O thou in Heav'n and Earth the only peace Found out for mankind under wrauth, O thou My sole complacence! well thou know'st how dear, To me are all my works, nor Man the least Though last created, that for him I spare Thee from my bosom and right hand, to save, By loosing thee a while, the whole Race lost. Thou therefore whom thou only canst redeeme, Thir Nature also to thy Nature joyne; And be thy self Man among men on Earth, Made flesh, when time shall be, of Virgin seed, By wondrous birth: Be thou in ADAMS room The Head of all mankind, though ADAMS Son. As in him perish all men, so in thee As from a second root shall be restor'd, As many as are restor'd, without thee none. His crime makes guiltie all his Sons, thy merit Imputed shall absolve them who renounce Thir own both righteous and unrighteous deeds, And live in thee transplanted, and from thee Receive new life. So Man, as is most just, Shall satisfie for Man, be judg'd and die, And dying rise, and rising with him raise His Brethren, ransomd with his own dear life. So Heav'nly love shal outdoo Hellish hate, Giving to death, and dying to redeeme, So dearly to redeem what Hellish hate So easily destroy'd, and still destroyes In those who, when they may, accept not grace. Nor shalt thou by descending to assume Mans Nature, less'n or degrade thine owne. Because thou hast, though Thron'd in highest bliss Equal to God, and equally enjoying God-like fruition, quitted all to save A World from utter loss, and hast been found By Merit more then Birthright Son of God, Found worthiest to be so by being Good, Farr more then Great or High; because in thee Love hath abounded more then Glory abounds, Therefore thy Humiliation shall exalt With thee thy Manhood also to this Throne; Here shalt thou sit incarnate, here shalt Reigne Both God and Man, Son both of God and Man, Anointed universal King; all Power I give thee, reign for ever, and assume Thy Merits; under thee as Head Supream Thrones, Princedoms, Powers, Dominions I reduce: All knees to thee shall bow, of them that bide In Heaven, or Earth, or under Earth in Hell; When thou attended gloriously from Heav'n Shalt in the Skie appeer, and from thee send The summoning Arch-Angels to proclaime Thy dread Tribunal: forthwith from all Windes The living, and forthwith the cited dead Of all past Ages to the general Doom Shall hast'n, such a peal shall rouse thir sleep. Then all thy Saints assembl'd, thou shalt judge Bad men and Angels, they arraignd shall sink Beneath thy Sentence; Hell, her numbers full, Thenceforth shall be for ever shut. Mean while The World shall burn, and from her ashes spring New Heav'n and Earth, wherein the just shall dwell And after all thir tribulations long See golden days, fruitful of golden deeds, With Joy and Love triumphing, and fair Truth. Then thou thy regal Scepter shalt lay by, For regal Scepter then no more shall need, God shall be All in All. But all ye Gods, Adore him, who to compass all this dies, Adore the Son, and honour him as mee.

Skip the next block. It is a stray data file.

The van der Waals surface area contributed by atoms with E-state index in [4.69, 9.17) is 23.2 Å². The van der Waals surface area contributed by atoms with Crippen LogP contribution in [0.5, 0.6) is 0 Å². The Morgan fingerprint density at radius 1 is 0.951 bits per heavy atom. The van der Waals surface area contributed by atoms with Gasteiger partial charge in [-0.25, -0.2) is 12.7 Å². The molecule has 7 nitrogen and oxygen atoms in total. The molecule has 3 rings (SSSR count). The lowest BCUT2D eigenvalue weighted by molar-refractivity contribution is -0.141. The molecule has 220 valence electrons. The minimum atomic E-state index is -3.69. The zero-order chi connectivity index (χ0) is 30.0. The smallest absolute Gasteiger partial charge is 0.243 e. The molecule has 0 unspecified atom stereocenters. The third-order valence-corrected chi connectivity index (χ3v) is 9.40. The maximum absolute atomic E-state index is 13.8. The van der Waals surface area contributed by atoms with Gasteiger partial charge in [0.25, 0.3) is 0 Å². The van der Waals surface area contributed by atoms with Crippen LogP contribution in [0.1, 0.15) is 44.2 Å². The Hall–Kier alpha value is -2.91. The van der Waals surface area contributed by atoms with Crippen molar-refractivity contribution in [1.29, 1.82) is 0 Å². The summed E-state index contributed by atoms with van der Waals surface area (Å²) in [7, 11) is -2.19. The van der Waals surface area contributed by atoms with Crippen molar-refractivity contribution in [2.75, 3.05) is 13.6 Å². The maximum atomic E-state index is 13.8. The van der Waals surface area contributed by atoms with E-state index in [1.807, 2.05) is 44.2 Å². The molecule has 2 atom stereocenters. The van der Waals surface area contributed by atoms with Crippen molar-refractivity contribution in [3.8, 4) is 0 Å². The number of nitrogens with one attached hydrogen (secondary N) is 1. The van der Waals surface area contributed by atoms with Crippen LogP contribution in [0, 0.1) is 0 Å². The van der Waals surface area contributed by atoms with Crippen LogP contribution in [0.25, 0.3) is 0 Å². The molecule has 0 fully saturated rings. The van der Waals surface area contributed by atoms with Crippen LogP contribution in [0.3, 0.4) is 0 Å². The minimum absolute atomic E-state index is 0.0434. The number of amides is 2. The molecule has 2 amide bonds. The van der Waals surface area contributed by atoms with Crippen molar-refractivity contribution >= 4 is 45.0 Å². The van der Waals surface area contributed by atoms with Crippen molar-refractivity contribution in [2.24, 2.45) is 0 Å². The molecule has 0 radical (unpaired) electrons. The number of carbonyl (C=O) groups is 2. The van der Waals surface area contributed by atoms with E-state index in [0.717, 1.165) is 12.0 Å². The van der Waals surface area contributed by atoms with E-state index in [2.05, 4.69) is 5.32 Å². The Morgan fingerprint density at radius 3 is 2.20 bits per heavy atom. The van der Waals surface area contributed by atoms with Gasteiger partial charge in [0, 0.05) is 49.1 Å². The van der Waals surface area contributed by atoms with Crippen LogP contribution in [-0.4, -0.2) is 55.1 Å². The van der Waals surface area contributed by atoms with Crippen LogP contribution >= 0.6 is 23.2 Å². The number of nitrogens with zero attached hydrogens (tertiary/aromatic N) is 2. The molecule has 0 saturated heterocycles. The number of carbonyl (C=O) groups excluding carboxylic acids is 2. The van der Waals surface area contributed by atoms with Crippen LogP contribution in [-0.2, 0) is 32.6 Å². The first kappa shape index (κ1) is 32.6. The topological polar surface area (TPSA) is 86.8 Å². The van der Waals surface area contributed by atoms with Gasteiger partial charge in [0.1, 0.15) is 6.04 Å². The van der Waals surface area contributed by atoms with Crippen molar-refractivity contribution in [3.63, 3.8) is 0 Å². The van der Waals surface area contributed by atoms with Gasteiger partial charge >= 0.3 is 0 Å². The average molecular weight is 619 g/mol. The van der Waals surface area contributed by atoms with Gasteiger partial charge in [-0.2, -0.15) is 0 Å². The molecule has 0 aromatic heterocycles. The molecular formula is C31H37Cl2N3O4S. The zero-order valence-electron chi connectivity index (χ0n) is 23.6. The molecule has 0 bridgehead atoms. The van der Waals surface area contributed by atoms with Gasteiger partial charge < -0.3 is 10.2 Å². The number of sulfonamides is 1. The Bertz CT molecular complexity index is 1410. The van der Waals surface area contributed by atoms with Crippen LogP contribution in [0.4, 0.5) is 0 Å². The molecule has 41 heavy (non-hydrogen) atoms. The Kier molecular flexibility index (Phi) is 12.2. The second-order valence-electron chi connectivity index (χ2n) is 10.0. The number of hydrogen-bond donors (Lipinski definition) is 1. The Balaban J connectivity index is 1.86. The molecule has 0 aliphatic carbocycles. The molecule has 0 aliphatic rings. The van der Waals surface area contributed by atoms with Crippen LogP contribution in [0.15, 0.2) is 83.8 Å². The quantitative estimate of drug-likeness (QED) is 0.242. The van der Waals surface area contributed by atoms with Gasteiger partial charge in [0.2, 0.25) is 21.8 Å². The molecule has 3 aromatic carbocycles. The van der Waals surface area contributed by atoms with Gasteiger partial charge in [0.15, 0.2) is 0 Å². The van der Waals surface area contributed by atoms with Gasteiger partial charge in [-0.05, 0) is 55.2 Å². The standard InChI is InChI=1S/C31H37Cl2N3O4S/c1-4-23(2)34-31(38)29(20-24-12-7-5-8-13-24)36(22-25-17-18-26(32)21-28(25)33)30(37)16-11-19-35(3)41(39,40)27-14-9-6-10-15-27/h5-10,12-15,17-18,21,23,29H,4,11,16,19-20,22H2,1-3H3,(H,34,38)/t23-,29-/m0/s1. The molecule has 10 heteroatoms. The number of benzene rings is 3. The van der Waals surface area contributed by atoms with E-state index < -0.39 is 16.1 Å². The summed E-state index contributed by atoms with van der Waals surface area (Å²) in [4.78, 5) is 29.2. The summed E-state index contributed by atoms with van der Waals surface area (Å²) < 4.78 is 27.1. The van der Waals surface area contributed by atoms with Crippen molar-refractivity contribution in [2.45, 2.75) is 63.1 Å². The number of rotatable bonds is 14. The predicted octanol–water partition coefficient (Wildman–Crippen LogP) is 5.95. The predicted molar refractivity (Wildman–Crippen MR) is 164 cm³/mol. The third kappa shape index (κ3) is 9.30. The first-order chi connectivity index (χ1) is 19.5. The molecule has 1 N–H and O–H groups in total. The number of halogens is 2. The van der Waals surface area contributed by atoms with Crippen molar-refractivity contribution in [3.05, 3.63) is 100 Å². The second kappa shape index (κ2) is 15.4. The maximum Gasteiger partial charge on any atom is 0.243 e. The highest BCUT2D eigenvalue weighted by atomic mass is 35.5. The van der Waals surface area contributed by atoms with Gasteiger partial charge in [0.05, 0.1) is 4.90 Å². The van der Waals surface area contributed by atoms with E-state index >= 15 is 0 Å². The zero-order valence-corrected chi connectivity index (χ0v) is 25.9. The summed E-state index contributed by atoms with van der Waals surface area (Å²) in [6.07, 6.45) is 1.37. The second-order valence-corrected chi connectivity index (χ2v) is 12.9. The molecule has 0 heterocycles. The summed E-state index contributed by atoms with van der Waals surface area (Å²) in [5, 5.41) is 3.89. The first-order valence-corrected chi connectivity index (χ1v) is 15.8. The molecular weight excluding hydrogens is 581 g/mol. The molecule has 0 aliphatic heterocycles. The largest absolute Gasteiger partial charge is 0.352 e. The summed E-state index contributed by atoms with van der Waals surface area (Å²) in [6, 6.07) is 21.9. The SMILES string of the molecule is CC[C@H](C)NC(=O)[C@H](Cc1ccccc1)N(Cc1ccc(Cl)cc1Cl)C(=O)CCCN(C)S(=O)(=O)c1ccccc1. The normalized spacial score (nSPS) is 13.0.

No sooner had th' Almighty ceas't, but all The multitude of Angels with a shout Loud as from numbers without number, sweet As from blest voices, uttering joy, Heav'n rung With Jubilee, and loud Hosanna's fill'd Th' eternal Regions: lowly reverent Towards either Throne they bow, & to the ground With solemn adoration down they cast Thir Crowns inwove with Amarant and Gold, Immortal Amarant, a Flour which once In Paradise, fast by the Tree of Life Began to bloom, but soon for mans offence To Heav'n remov'd where first it grew, there grows, And flours aloft shading the Fount of Life, And where the river of Bliss through midst of Heavn Rowls o're ELISIAN Flours her Amber stream; With these that never fade the Spirits Elect Bind thir resplendent locks inwreath'd with beams, Now in loose Garlands thick thrown off, the bright Pavement that like a Sea of Jasper shon Impurpl'd with Celestial Roses smil'd. Then Crown'd again thir gold'n Harps they took, Harps ever tun'd, that glittering by their side Like Quivers hung, and with Praeamble sweet Of charming symphonie they introduce Thir sacred Song, and waken raptures high; No voice exempt, no voice but well could joine Melodious part, such concord is in Heav'n.